For business people, AI presents a variety of challenges. On a technology level, artificial intelligence and machine learning is complicated to develop and demands rich data sets to produce meaningful results. From a business perspective, many business leaders have difficulty figuring out where to apply AI and even how to start the machine intelligence journey.
Making matters worse, the constant drumbeat of AI hype from every technology vendor has created a continual barrage of noise confuses the market about the real possibilities of AI.
To cut through this noise, I have invited many world-leading practitioners to share their expertise as part of the CXOTALK series of conversations with innovators.
For episode 219 of CXOTALK, I spoke with Michael Chui, a Principal at the McKinsey Global Institute (MGI), and David Bray, an Eisenhower Fellow who is also CIO at the Federal Communications Commission.
The McKinsey Global Institute has released a variety of research reports on topics related to Ai, automation, and jobs. For example, see this article on the fundamentals of workplace automation.
As you can see in the graphic below, Chui and his team examined a variety of industries looking at the impact of automation, including AI, on the workforce.
Another fascinating graphic showing automation potential and wages for US jobs:
The conversation between Michael Chui and David Bray covered key points about the relationship of business and the workforce to automation and AI - including investment, planning, and even ethical considerations.
You can watch our entire conversation in the video embedded above. An edited partial transcript is available below and you can read the complete transcript at the CXOTALK site.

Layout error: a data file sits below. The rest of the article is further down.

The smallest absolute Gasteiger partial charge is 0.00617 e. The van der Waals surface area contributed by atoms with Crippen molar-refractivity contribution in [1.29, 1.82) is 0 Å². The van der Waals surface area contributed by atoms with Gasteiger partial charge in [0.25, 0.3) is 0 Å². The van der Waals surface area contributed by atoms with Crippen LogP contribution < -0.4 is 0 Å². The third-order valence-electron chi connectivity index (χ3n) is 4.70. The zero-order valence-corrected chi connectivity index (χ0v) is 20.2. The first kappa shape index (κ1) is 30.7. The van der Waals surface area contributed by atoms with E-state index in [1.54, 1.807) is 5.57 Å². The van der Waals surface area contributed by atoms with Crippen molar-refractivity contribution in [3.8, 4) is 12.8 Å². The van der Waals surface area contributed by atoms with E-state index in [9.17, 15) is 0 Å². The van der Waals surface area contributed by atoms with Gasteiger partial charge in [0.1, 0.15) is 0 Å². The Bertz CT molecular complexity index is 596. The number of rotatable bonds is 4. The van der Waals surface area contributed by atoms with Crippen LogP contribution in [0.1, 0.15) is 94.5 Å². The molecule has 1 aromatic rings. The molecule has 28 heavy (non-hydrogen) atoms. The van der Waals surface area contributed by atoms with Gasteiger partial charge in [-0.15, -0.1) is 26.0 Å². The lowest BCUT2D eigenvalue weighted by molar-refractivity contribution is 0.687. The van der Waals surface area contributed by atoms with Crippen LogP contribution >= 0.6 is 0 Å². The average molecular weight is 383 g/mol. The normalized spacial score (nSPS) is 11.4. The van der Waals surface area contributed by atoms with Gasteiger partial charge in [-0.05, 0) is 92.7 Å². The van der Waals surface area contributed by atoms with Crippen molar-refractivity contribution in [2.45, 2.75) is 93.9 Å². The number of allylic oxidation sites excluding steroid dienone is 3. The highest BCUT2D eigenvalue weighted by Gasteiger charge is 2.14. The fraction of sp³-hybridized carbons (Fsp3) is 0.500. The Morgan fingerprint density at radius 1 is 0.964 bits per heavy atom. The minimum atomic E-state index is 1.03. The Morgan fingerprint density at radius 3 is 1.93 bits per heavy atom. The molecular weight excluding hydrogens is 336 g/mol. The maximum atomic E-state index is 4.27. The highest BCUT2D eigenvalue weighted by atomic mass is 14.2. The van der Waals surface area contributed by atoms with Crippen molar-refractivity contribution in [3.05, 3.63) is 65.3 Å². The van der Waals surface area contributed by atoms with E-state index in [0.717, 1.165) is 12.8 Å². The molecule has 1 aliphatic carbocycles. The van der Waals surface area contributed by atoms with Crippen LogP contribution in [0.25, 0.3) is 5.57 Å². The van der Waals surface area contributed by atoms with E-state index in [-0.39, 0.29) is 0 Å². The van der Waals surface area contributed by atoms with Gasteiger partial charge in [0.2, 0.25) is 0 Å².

Michael Chiu: More organizations have started to understand the potential of data analytics. Executives are starting to understand that data and analytics are either becoming a basis of competition or a basis for offering the services and products that your customers, citizens, and stakeholders need.
While there are often real technology challenges, we often find the real barrier is the people stuff. How do you get from an interesting experiment to business-relevant insight? We could increase the conversion rate by X percentage if we used this next product to buy an algorithm and this data; we could reduce the maintenance costs, or increase the uptime of this whole good. We could, in fact, bring more people into this public service because we can find them better.
Getting from that insight to capture value at scale is where organizations are either stuck or falling. How do you bag that interesting insight, that thing that you capture, whether in it's in the form of a machine learning algorithm, or other types of analytics, into the practices and processes of an organization, so it changes the way things operate at scale? To use a military metaphor: How do you steer that aircraft carrier? It's as true for freight ships as it is for military ships. They are hard things to turn.
It's the organizational challenge of understanding the mindsets, having the right talent in place, and then changing the practices at scale. That's where we see a big difference between organizations who have just reached awareness and maybe done something interesting and ones who have radically changed their performance in a positive way through data, analytics, and AI.
David Bray: The real secret to success is changing what people do in an organization, that you can't just roll out technology and say, "We've gone digital, but we didn't change any of our business processes," and expect to have any great outcomes. I have seen experiments that are isolated from the rest of public service; and they say, "Well look, we're doing these experiments over here!" but they're never translating to changing how you do the business of public service at scale.